By Favour Ajao, BSc Physics, Department of Physics
The longest day for a first-year physics student has to be Mondays. Walking along Waterloo Bridge to make it to the King’s Building is a spectacular way to begin the week, it energises me and gets me ready for the week ahead, but also reminds me of what a beautiful city London is and how privileged I am to study in such a spectacular city.
So, the day begins with a 9am lecture on classical physics for two hours, which may sound long, but there is a ten-minute break in between the hours to ask the lecturer questions and stretch your legs. The lectures vary depending on the preferred style of the lecturer, they could use the blackboard, projector or a mixture of both. After classical physics, there is a two hour break in which I usually go over course material. There are many available places to do this. There are many study spaces in Bush House (across the road from the Strand Building), which also has social spaces if I was working with friends.
At 1pm is another two hour lecture, on mathematics, at the Bush House Auditorium. The structure of the maths lecture is very similar to that of classical physics, however, the second hour is a problem class which allows us to practice problems with the help of the lecturer and PhD students. After maths I have an hour free, for a late lunch. Sometimes I pack my lunch from home, or I get lunch from the many places available. There is always something different to try each day, either on campus, at the King’s Kitchen, The Shack or the many restaurants and cafes around Strand.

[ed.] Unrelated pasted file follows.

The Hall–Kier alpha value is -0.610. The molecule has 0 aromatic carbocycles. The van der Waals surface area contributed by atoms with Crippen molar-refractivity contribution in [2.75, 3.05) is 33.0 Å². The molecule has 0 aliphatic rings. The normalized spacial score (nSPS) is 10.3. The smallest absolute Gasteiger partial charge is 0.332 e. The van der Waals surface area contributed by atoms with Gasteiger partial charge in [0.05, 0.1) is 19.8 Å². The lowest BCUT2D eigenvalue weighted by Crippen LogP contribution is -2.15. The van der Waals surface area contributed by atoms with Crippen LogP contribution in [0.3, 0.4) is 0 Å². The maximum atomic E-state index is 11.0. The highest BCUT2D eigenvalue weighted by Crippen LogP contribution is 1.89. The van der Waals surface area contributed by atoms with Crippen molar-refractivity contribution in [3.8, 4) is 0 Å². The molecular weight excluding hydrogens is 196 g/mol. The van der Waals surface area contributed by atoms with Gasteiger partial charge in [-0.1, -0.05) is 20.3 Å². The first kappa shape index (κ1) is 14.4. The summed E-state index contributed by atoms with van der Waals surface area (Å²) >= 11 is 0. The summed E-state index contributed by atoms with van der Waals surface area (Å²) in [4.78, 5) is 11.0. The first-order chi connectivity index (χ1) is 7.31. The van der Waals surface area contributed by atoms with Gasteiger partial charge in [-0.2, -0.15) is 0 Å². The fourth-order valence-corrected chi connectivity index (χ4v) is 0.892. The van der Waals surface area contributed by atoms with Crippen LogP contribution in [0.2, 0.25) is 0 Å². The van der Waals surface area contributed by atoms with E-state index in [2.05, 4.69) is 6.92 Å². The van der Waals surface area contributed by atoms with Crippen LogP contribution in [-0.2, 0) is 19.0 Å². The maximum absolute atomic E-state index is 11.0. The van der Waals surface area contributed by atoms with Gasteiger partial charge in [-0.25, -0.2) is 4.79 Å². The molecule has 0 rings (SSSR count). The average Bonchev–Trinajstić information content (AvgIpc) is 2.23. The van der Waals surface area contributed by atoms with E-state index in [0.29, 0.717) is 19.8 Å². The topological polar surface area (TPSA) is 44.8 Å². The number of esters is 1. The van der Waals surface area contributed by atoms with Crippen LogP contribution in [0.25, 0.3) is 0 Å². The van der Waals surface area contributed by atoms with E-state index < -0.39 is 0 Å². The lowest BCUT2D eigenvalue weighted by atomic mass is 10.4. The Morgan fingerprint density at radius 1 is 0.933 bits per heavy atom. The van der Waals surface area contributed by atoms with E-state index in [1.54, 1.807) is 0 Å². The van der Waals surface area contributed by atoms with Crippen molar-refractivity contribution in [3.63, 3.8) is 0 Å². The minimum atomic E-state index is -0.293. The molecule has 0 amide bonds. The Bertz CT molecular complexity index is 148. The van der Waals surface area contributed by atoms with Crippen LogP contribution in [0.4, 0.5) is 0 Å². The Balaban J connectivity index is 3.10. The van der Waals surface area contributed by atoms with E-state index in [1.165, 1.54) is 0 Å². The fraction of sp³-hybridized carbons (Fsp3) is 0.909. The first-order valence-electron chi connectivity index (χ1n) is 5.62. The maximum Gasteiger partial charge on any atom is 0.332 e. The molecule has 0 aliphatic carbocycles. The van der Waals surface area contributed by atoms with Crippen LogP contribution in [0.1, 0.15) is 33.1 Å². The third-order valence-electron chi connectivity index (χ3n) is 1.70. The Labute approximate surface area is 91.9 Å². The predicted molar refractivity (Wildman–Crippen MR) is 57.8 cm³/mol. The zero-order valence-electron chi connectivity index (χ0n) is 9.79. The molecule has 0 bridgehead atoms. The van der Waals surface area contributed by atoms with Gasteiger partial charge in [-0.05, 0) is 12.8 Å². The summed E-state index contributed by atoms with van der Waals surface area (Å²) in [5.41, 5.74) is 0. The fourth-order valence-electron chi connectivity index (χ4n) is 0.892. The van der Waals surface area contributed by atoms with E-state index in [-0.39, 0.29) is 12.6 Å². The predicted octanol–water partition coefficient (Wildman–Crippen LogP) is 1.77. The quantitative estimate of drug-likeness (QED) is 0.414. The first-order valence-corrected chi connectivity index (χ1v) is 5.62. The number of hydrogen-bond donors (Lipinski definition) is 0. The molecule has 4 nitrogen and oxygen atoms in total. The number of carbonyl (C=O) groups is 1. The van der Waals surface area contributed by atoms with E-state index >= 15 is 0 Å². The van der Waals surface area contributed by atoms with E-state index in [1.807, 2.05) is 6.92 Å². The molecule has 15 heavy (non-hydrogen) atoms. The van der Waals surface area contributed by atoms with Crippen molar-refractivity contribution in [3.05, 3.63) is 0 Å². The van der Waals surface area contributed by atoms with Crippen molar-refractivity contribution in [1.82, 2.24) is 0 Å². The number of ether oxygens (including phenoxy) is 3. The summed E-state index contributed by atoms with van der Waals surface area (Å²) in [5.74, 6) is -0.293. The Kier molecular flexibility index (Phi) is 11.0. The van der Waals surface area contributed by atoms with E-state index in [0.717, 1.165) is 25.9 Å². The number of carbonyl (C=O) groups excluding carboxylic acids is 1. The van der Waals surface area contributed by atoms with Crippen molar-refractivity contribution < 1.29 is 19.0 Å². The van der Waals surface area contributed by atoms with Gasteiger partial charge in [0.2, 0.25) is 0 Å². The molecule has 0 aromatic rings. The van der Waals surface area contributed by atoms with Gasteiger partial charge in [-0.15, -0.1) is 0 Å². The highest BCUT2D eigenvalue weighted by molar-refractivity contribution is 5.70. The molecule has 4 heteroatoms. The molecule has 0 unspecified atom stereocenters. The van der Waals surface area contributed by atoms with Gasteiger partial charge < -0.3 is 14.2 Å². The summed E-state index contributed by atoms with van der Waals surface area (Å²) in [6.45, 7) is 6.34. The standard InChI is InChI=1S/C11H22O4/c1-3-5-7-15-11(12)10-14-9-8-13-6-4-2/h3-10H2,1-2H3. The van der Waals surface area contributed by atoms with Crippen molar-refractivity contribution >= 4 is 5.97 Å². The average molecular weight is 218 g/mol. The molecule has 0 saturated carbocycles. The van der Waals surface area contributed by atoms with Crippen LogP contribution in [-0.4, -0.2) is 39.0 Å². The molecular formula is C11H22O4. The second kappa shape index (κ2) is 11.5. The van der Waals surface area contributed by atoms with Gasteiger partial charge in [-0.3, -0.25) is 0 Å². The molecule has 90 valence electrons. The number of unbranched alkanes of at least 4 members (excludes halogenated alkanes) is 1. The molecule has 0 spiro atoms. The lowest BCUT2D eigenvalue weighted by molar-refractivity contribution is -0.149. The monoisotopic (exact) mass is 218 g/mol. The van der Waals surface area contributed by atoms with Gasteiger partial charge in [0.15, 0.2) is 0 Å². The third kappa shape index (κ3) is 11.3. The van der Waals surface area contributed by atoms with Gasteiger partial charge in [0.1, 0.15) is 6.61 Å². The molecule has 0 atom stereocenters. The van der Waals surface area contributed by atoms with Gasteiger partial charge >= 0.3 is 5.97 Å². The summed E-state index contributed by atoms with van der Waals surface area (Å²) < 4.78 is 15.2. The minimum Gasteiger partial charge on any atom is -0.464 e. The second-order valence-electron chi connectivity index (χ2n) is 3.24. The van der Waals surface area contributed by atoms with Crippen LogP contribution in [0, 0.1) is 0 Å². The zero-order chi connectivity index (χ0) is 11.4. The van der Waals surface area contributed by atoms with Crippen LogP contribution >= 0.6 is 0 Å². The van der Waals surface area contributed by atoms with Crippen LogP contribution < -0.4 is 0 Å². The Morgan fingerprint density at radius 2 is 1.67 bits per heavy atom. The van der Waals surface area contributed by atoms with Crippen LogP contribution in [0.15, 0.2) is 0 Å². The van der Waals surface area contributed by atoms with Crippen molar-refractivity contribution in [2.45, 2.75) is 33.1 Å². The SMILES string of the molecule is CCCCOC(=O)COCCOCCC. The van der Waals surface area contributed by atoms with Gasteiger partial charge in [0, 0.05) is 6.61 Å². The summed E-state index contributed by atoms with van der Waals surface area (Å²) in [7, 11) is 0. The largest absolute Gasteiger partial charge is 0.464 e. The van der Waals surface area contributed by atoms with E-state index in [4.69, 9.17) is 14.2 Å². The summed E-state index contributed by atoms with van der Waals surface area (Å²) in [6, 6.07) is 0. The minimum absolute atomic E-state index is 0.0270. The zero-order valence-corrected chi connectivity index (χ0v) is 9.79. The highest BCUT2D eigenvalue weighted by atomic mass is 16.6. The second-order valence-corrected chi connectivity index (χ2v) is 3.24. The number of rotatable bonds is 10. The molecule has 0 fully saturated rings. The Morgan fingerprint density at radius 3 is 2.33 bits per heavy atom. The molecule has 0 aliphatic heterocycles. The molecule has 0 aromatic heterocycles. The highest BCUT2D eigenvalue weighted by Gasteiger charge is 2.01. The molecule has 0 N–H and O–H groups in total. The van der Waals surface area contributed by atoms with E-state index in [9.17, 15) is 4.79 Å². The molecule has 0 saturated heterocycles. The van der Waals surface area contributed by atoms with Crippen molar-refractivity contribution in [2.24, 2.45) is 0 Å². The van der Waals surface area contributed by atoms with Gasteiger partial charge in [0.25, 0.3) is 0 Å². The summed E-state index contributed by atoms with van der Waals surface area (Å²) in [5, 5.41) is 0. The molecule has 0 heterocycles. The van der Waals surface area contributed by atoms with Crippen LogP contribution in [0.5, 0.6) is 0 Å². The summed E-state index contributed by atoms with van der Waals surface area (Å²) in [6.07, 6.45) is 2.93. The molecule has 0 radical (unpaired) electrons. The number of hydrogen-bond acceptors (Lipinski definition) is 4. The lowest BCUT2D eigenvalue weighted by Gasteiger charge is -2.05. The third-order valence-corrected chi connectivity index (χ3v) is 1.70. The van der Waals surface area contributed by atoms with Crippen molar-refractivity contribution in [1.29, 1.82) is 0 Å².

At 4pm I have a meeting with my tutor, which consists of a group of about six first year physics students and an academic in the department. We meet weekly to discuss any issues we may be having with the course and content; we have this time to ensure we really understand what is talked about in the lectures. The last lecture of the day is at 5pm which is just an hour long, and it is on lab and practical skills in the King’s Building.
Mondays usually end there, but once a month, there is a Maxwell Lecture which is open to the public; it is a lecture series hosted by the society. It is always interesting as many professionals and academics in their fields give an hour lecture on their respective fields, the talks are always super engaging and a chance to discover or learn about new branches of physics.